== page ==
Dependent on your outlook, if you’re a glass half full or half empty sort of person, you could read the title of Palace Winter’s third record …Keep Dreaming, Buddy one of two ways. Given the state of the world it’s being released into, the easiest response might be a negative, dismissive ‘yeah right’. But there’s a case for a more appropriate reading being a friendly, supportive ‘you can do it’ vibe.
It opens with Monument Eyes, a song that seems to be made specifically for that moment at the finale of every ’80s teen movie where the juvenile victors emerge numbly from a gnarly subterranean battle with some elemental or paternal malevolence, out into glorious late day sunshine that envelops them in a golden light, and they begin to hug in slow motion, shocked but jubilant. It’s a comforting but still slightly wobbly assertion of emotional camaraderie.
Album highlight Top Of The Hill, featuring critical darlings Lowly, is a song about a dejected soul making peace with his lot, enjoying a simple existence unfettered by external interference. Frontman Carl Coleman and his companion Caspar Hesselager, may sing “Make it up the hill, living on dust and pills, you’re on your own again” but the characters that populate these songs never feel defeated, they have one another. You can’t escape that cinematic, triumphant streak that courses through the record. On other tracks, they sing lines asking listeners “Show me how to fight” and “I’ll give everything I have to make a scene”. This is very much a record about reaching out to those you care about and facing threats together, regardless of how downtrodden your situation may appear to be.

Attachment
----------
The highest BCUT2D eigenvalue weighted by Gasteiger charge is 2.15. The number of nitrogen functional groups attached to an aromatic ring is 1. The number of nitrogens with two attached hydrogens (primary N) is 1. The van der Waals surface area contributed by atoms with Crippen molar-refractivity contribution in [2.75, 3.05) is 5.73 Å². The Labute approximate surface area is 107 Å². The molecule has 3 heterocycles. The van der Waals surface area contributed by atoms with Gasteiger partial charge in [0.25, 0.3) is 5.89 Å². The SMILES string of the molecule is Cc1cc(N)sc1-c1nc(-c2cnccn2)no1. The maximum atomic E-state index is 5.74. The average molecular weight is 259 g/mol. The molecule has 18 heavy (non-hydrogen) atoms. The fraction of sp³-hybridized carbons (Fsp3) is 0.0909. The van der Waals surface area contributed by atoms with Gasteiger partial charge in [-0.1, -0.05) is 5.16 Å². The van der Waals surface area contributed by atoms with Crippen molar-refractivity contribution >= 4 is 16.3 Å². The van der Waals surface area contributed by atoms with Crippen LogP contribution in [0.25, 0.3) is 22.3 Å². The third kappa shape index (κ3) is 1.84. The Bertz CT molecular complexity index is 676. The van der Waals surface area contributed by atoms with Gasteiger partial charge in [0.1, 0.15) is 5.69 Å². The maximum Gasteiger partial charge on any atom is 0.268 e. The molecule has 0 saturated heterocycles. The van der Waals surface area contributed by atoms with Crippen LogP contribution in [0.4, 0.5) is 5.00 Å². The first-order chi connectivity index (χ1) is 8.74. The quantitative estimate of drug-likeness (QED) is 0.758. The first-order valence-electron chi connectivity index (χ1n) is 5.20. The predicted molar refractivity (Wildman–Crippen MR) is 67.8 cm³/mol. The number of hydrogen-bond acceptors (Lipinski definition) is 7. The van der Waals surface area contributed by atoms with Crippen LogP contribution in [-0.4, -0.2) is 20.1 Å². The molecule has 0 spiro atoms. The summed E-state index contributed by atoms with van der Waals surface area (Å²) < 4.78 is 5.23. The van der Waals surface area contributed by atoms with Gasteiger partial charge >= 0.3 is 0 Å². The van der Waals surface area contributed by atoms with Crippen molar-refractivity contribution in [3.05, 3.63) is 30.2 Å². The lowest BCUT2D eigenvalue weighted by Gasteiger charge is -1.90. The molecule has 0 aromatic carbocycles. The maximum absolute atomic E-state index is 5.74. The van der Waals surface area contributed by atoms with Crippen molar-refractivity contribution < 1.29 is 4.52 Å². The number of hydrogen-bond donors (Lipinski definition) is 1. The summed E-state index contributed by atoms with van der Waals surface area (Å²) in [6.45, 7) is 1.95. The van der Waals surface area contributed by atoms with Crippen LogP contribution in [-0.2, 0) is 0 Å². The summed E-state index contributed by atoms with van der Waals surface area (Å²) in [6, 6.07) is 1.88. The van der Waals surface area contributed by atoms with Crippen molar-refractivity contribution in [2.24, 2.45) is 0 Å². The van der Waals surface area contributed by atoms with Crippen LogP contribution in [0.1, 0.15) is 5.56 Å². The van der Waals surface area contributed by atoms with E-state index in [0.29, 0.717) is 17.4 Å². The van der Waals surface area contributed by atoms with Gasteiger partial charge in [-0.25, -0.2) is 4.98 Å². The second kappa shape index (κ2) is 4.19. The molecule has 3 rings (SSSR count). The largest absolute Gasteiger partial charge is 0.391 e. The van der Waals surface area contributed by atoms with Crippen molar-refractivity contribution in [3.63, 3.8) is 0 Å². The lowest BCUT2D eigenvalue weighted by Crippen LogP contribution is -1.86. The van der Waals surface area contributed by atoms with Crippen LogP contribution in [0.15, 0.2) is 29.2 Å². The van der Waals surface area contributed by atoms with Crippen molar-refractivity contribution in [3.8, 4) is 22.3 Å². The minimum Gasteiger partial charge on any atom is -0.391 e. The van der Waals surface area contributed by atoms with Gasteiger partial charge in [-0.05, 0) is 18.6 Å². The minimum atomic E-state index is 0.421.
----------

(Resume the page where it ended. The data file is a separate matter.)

Alongside the Danish pop stars, we also get cameos from dutch songstress Penny Police on the track Richard (Says Yes), about the band’s love of the late Richard and his boundless enthusiasm, and also more aptly Jason Lyttle, the creative genius behind Grandaddy on The Deeper End, where the narrator reminisces about his misfit youth and finding love amidst the ruins, risking everything to ensure a romantic future with a fellow outsider.
Listening to Palace Winter’s charming first couple of records, the influence of Lyttle and co is writ large across them, a wonky mixture of homemade electronics and mid ’70s Laurel Canyon folk balladry. For this record, they’ve time travelled forward a decade and squeezed in a dash of that Arctic sense of cool that runs through the peppier output of The Cardigans and Robyn. As the world faces an uncertain winter, they’re generously offering us the endless summer we should have had all along.